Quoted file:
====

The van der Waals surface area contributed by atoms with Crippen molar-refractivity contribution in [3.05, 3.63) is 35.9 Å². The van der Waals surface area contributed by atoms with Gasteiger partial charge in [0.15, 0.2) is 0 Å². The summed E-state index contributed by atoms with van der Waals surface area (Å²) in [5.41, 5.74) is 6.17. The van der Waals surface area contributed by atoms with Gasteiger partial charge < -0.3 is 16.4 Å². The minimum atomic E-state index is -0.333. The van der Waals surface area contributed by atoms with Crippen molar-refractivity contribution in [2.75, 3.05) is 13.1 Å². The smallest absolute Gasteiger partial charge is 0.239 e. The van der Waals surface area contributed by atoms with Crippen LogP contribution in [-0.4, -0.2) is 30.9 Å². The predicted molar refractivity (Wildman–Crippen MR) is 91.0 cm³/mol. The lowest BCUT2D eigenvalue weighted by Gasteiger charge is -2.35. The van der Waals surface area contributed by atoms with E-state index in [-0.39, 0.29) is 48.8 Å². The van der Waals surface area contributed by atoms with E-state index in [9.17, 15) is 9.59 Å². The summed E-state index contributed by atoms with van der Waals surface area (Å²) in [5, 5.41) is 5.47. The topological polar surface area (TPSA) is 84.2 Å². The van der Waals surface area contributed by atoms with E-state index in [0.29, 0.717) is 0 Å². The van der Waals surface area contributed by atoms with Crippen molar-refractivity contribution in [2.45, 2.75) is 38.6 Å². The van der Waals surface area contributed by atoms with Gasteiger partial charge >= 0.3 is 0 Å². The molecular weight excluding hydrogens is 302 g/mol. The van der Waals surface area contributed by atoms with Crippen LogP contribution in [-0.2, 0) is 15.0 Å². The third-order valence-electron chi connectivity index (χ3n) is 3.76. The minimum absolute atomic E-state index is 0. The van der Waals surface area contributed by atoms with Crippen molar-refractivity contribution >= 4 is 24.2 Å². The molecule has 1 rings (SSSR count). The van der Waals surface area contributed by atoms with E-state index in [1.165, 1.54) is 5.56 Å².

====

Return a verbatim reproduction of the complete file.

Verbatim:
The van der Waals surface area contributed by atoms with Crippen molar-refractivity contribution in [3.05, 3.63) is 35.9 Å². The van der Waals surface area contributed by atoms with Gasteiger partial charge in [0.15, 0.2) is 0 Å². The summed E-state index contributed by atoms with van der Waals surface area (Å²) in [5.41, 5.74) is 6.17. The van der Waals surface area contributed by atoms with Gasteiger partial charge < -0.3 is 16.4 Å². The minimum atomic E-state index is -0.333. The van der Waals surface area contributed by atoms with Crippen molar-refractivity contribution in [2.75, 3.05) is 13.1 Å². The smallest absolute Gasteiger partial charge is 0.239 e. The van der Waals surface area contributed by atoms with Crippen LogP contribution in [-0.4, -0.2) is 30.9 Å². The predicted molar refractivity (Wildman–Crippen MR) is 91.0 cm³/mol. The lowest BCUT2D eigenvalue weighted by Gasteiger charge is -2.35. The van der Waals surface area contributed by atoms with E-state index in [-0.39, 0.29) is 48.8 Å². The van der Waals surface area contributed by atoms with E-state index in [9.17, 15) is 9.59 Å². The summed E-state index contributed by atoms with van der Waals surface area (Å²) in [5, 5.41) is 5.47. The topological polar surface area (TPSA) is 84.2 Å². The van der Waals surface area contributed by atoms with E-state index in [0.29, 0.717) is 0 Å². The van der Waals surface area contributed by atoms with Crippen molar-refractivity contribution in [2.45, 2.75) is 38.6 Å². The van der Waals surface area contributed by atoms with Gasteiger partial charge >= 0.3 is 0 Å². The molecular weight excluding hydrogens is 302 g/mol. The van der Waals surface area contributed by atoms with Crippen LogP contribution in [-0.2, 0) is 15.0 Å². The third-order valence-electron chi connectivity index (χ3n) is 3.76. The minimum absolute atomic E-state index is 0. The van der Waals surface area contributed by atoms with Crippen molar-refractivity contribution >= 4 is 24.2 Å². The molecule has 1 rings (SSSR count). The van der Waals surface area contributed by atoms with E-state index in [1.165, 1.54) is 5.56 Å².